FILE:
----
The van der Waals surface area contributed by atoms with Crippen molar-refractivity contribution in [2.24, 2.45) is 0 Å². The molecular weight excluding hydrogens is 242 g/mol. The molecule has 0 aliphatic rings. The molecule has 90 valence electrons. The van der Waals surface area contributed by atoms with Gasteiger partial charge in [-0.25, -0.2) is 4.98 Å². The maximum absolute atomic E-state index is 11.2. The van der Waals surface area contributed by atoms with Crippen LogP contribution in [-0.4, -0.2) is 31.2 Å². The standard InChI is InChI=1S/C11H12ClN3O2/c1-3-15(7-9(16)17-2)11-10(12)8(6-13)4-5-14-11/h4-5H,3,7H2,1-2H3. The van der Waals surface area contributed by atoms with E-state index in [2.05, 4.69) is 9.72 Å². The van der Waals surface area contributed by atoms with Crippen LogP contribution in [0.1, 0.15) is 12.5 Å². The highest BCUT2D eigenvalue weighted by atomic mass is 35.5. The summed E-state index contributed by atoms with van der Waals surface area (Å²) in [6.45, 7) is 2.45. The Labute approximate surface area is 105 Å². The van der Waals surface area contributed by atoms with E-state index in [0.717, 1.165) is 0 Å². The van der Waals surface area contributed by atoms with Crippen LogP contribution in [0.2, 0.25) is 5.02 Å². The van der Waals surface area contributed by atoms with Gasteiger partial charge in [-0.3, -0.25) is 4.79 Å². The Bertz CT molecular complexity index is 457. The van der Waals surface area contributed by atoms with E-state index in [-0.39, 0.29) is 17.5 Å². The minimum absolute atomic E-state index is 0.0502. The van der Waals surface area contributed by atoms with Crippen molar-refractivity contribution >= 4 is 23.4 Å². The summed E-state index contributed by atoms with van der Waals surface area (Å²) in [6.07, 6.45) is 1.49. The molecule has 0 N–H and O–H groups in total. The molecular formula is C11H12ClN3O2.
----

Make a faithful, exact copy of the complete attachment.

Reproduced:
The van der Waals surface area contributed by atoms with Crippen molar-refractivity contribution in [2.24, 2.45) is 0 Å². The molecular weight excluding hydrogens is 242 g/mol. The molecule has 0 aliphatic rings. The molecule has 90 valence electrons. The van der Waals surface area contributed by atoms with Gasteiger partial charge in [-0.25, -0.2) is 4.98 Å². The maximum absolute atomic E-state index is 11.2. The van der Waals surface area contributed by atoms with Crippen LogP contribution in [-0.4, -0.2) is 31.2 Å². The standard InChI is InChI=1S/C11H12ClN3O2/c1-3-15(7-9(16)17-2)11-10(12)8(6-13)4-5-14-11/h4-5H,3,7H2,1-2H3. The van der Waals surface area contributed by atoms with E-state index in [2.05, 4.69) is 9.72 Å². The van der Waals surface area contributed by atoms with Crippen LogP contribution in [0.1, 0.15) is 12.5 Å². The highest BCUT2D eigenvalue weighted by atomic mass is 35.5. The summed E-state index contributed by atoms with van der Waals surface area (Å²) in [6.45, 7) is 2.45. The Labute approximate surface area is 105 Å². The van der Waals surface area contributed by atoms with E-state index in [0.717, 1.165) is 0 Å². The van der Waals surface area contributed by atoms with Crippen LogP contribution in [0.2, 0.25) is 5.02 Å². The van der Waals surface area contributed by atoms with Gasteiger partial charge in [-0.3, -0.25) is 4.79 Å². The Bertz CT molecular complexity index is 457. The van der Waals surface area contributed by atoms with E-state index in [-0.39, 0.29) is 17.5 Å². The minimum absolute atomic E-state index is 0.0502. The van der Waals surface area contributed by atoms with Crippen molar-refractivity contribution >= 4 is 23.4 Å². The summed E-state index contributed by atoms with van der Waals surface area (Å²) in [6.07, 6.45) is 1.49. The molecule has 0 N–H and O–H groups in total. The molecular formula is C11H12ClN3O2.